Another day, another Elon Musk-themed bitcoin scam. (Image: screenshot)

Why is the scam so easy?

Granted, it’s clever. But it’s a widespread problem that can be largely attributed to Twitter’s nonchalant, “laissez-faire” approach to account security.

The common thread to all of these cryptocurrency scams involve hijacking accounts. Often, hackers use credential stuffing — that’s using the same passwords stolen from other breaches on other sites and services — to break into Twitter accounts. In nearly all successful cases, the hacked Twitter accounts aren’t protected with two-factor authentication. Brand accounts shared by multiple social media users almost never use two-factor, because it’s hard to share access tokens.

For its part, a Twitter spokesperson said it’s improved how it handles cryptocurrency scams and has seen a significant reduction in the amount of users who see scammy tweets. The company also said that scammers are constantly changing their methods and Twitter is trying to stay one step ahead. In many cases, these scams are nuked from the site before they’re even reported.

And, Twitter said it regularly reminds account owners to switch on stronger security settings, like two-factor authentication.

Well, enough’s enough, Twitter. You can lead a horse to water but you can’t make it drink. So maybe it’s about time you bring the water a little closer.

Until something better comes along, Twitter should make two-factor authentication mandatory for verified accounts, especially high-profile accounts — like politicians. It’s no more of an inconvenience than switching on two-factor for your email inbox or other social networking account. The settings are already there — it even rolled out the more secure app-based authentication a year ago to give users the option of switching from the less-secure text message system.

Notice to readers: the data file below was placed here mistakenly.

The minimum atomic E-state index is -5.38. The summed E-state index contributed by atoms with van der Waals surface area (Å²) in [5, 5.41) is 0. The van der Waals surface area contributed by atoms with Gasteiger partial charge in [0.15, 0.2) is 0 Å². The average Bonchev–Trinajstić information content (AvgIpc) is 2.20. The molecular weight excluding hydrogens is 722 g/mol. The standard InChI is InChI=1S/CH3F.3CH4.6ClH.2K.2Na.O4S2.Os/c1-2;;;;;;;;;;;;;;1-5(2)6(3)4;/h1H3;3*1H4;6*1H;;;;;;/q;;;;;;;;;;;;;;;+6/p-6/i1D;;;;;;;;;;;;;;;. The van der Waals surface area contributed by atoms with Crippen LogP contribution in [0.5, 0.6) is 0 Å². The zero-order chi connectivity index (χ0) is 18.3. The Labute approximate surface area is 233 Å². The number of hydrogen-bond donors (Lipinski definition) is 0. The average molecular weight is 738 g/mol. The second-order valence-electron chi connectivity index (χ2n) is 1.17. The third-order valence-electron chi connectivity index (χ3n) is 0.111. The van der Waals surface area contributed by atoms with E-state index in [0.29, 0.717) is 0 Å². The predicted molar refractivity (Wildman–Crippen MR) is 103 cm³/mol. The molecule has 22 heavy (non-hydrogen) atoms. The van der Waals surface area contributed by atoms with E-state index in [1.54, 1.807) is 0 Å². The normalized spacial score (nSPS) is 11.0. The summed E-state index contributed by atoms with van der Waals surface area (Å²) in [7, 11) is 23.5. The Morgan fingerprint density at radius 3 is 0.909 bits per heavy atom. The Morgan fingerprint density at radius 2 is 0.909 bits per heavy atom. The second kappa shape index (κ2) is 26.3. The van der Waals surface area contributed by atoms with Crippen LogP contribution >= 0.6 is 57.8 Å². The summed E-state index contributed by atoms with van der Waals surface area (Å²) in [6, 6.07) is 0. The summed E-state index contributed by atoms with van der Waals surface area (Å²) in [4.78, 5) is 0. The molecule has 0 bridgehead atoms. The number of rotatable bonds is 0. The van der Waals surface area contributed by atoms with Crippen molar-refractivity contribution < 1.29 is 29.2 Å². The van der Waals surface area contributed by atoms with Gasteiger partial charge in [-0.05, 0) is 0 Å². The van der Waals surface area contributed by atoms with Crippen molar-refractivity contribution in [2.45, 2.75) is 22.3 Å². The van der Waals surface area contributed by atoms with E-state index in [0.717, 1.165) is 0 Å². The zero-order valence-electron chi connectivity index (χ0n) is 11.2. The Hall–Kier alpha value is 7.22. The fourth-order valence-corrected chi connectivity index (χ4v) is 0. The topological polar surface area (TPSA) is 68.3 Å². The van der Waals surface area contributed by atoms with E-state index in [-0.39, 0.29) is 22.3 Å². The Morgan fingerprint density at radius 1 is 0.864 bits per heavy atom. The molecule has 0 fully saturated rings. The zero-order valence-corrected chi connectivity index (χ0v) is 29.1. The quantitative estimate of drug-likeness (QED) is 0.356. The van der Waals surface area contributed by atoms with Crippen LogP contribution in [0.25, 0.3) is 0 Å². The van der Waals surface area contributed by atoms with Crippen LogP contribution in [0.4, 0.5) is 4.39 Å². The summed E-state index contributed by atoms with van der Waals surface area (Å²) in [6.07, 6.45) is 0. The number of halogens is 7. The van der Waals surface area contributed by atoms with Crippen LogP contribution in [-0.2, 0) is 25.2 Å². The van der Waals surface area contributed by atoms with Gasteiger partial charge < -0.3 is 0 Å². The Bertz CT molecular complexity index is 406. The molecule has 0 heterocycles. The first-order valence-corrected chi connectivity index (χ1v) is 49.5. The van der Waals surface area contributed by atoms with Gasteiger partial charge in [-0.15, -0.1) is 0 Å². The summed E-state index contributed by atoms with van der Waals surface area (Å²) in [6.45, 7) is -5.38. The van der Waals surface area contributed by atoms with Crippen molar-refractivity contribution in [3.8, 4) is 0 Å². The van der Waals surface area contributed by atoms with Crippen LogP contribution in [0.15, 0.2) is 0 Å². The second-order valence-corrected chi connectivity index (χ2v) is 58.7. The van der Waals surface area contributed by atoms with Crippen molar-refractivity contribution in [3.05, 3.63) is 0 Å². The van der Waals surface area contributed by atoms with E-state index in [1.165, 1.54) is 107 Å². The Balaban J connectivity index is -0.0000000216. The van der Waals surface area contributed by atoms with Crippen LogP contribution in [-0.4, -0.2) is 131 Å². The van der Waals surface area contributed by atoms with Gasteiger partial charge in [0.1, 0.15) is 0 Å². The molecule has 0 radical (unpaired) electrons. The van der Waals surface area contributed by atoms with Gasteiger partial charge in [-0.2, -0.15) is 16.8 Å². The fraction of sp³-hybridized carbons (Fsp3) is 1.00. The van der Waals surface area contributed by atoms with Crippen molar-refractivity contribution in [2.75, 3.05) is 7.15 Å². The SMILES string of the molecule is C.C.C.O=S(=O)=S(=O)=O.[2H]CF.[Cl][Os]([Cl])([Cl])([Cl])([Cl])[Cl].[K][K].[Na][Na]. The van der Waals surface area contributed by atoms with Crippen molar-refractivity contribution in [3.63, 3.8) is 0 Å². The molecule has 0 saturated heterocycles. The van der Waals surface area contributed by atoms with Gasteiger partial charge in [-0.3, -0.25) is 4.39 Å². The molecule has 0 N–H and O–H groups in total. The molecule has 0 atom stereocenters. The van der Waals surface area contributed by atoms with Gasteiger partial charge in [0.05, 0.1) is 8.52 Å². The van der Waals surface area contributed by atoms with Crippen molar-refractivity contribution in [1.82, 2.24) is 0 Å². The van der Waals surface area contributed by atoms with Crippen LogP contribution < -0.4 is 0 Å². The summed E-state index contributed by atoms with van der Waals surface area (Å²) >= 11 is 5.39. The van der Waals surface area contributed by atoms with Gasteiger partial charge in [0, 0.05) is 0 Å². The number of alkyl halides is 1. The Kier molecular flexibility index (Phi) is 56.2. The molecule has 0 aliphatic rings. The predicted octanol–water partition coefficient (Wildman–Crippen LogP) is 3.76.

If the only other option is to stop Elon Musk from tweeting…

Pure Bit, a South Korean exchange, pulls a $2.8 million exit scam

Another day, another exit scam. This time it comes to us from South Korea, where an exchange, Pure Bit, has completely shut down after raising $2.8 million in Ethereum from investors.

The exchange, which promised to deliver something call Pure Coin, was live yesterday and today is completely shut down after posting “Sorry” and “Thanks” to their communications channels.

According to a Reddit thread, the team was anonymous and that the process of building and pumping exchange tokens is a “popular trend in Korea.”

“They have gotten rid of every evidence,” wrote one reader. “Website hosted by fake name / out of Korea host / messenger / contacts were all fake too. Now their only hope is to keep on track with that ether and hope for the best.”

There is no proof yet that the team has pulled a full exit scam — there are examples of founders pretending to scam their investors to “teach them a lesson” — but given the abrupt movement of 13,000 ETH out of the collection wallet we can assume that the story ends here.

Even their chat room, hosted on their own site, is shut down.

It should be noted that South Korea has banned ICOs, giving scammers the perfect cover for absolute anonymity.

Guardian Circle upgrades with a decentralized alert network